So the idea that we can predict what features a software system will need in detail, looking months – or even just weeks ahead – seemed a nonsense to me.

But, although complex systems can be inherently unpredictable in detail, they tend to be – unless they’re completely chaotic – roughly predictable in general terms.

We can’t tell you what the exact temperature will be outside the Dog & Fox in Wimbledon Village at 11:33am on August 13th 2025, but we can pretty confidently predict that it will not be snowing.

And we can’t be confident that we’ll definitely need a button marked “Sort A-Z” on a web page titled “Contacts” that displays an HTML table of names and addresses, to be delivered 3 months from now in the 12th increment of a React web application. But we can be confident that users will need to find an address to send their Christmas card to.

The further we look into the future, the less detailed our predictions need to become if they are to be useful in providing long-term direction. And they need to be less detailed to avoid the burden of continually updating a detailed plan that we know is going to change anyway.

This was a game-changer for me. I realised that plans are perishable goods. Plans rot. Curating a detailed 6-month plan, to me, was like buying a 6-month supply of tomatoes. You’ll be back at the supermarket within a fortnight.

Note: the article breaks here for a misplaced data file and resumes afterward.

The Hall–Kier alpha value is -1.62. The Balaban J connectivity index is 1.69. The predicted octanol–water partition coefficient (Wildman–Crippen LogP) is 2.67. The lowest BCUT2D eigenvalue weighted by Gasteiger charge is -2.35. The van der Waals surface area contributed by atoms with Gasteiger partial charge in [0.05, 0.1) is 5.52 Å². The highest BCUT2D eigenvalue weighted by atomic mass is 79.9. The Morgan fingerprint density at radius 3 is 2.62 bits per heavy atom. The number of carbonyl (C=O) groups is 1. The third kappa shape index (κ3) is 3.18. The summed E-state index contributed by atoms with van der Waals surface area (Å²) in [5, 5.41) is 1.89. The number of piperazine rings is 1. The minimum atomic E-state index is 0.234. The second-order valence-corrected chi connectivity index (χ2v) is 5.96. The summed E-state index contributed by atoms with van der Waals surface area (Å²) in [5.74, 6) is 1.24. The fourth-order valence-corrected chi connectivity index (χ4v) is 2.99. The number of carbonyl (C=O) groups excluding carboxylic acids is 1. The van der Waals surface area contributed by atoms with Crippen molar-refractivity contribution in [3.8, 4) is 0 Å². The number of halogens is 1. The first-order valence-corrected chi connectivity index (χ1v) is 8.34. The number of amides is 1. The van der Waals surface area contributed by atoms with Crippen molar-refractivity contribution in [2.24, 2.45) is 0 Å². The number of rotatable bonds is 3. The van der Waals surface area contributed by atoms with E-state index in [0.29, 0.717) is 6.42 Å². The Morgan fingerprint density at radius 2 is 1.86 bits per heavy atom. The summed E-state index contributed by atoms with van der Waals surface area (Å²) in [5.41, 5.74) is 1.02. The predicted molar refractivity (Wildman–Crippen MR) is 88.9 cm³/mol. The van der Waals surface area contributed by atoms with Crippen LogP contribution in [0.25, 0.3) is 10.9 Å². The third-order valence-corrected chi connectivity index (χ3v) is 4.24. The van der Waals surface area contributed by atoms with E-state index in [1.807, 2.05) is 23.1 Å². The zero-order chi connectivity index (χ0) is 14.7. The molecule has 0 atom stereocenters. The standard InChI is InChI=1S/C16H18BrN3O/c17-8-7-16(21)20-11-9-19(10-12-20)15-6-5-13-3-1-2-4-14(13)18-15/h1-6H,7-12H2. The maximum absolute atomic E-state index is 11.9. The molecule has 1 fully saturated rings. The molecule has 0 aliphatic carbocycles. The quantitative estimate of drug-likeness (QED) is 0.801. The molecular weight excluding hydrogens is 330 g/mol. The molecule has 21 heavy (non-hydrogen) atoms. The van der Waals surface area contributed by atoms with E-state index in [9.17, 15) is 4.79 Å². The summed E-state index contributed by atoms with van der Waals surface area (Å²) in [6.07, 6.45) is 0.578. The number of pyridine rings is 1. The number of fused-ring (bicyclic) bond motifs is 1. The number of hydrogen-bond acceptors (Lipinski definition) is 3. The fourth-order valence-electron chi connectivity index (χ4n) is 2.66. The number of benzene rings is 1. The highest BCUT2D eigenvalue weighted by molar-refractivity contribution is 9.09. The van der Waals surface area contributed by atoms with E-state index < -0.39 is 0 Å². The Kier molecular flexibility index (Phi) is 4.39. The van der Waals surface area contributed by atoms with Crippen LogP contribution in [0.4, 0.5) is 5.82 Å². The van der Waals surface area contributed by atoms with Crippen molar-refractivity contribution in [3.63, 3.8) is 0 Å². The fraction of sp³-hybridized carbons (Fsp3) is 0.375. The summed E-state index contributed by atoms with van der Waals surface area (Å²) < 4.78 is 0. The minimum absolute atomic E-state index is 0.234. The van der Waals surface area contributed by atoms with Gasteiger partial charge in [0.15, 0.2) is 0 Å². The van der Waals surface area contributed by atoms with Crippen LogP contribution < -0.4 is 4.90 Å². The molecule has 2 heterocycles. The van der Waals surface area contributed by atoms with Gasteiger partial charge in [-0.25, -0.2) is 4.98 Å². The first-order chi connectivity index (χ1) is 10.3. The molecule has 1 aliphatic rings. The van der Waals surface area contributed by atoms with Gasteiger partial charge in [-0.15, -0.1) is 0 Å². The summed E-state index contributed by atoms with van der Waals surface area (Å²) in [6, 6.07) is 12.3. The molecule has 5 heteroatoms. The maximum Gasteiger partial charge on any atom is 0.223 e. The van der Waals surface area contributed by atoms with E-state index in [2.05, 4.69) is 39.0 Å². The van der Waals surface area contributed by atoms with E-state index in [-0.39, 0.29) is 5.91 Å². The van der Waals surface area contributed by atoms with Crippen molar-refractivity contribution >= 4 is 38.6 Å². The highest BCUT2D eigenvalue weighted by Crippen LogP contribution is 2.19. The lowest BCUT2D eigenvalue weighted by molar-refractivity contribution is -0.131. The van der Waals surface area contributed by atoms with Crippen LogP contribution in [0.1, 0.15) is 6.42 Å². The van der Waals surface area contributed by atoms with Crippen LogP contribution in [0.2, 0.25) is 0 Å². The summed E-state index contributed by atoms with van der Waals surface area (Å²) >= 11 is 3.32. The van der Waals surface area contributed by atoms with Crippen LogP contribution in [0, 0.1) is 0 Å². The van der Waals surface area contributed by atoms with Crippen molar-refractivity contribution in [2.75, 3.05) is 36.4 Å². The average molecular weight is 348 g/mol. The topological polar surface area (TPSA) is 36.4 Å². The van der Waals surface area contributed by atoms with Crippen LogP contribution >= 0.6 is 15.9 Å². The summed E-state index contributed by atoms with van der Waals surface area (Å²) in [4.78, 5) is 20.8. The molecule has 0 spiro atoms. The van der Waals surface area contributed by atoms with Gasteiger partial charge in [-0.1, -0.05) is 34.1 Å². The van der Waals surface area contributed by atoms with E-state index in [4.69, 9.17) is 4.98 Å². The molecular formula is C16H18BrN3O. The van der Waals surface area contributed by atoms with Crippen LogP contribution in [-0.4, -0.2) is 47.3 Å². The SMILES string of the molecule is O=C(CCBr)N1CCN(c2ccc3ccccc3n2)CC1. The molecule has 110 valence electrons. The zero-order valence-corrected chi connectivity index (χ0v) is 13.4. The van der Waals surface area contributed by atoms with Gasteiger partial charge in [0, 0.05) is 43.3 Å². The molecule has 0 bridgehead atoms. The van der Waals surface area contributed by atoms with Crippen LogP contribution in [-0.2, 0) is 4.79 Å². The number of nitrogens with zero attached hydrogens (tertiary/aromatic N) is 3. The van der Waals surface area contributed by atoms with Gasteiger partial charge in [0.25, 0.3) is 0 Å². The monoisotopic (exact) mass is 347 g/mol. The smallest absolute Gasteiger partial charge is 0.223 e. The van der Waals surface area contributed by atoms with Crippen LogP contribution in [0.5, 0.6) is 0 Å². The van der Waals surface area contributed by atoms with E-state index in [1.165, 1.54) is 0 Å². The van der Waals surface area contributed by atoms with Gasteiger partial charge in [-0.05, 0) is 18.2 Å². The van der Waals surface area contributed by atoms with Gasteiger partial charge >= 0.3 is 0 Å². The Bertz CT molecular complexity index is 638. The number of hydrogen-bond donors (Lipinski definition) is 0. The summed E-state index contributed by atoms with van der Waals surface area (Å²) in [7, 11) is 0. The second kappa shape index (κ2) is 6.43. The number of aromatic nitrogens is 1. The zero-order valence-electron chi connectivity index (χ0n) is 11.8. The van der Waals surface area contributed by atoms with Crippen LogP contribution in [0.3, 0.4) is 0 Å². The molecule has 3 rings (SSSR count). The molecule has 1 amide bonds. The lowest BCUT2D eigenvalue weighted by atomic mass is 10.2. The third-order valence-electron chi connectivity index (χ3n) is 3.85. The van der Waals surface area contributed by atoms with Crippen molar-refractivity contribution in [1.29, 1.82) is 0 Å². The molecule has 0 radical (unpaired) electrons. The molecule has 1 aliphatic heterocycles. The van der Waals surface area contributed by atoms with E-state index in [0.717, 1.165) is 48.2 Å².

I also realised that you’ve gotta eat those tomatoes before they go bad. It’s the only way to know if they’re good tomatoes. Features delivered months after they were conceived are likely rotten – full of untested assumptions piled on top of untested assumptions about what the end users really need. In software, details are very highly biodegradable.

So we need to test our features before they go off. And the best place to test them is in the real world, with real end users, doing real work. Until our code meets the real world, it’s all just guesswork.

Of course, in some domains, releasing software into production every week – or every day even – is neither practical nor desirable. I wouldn’t necessarily recommend it for a nuclear power station, for example.

And in these situations where releases create high risk, or high disruption to end users, we can craft simulated release environments where real end users can try the software in an as-real-as-we-can-make-it world.

If detailed plans are only likely to survive until the next release, and if the next release should be at most a couple of weeks away, then arguably we should only plan in detail – i.e., at the level of features – up to the next release.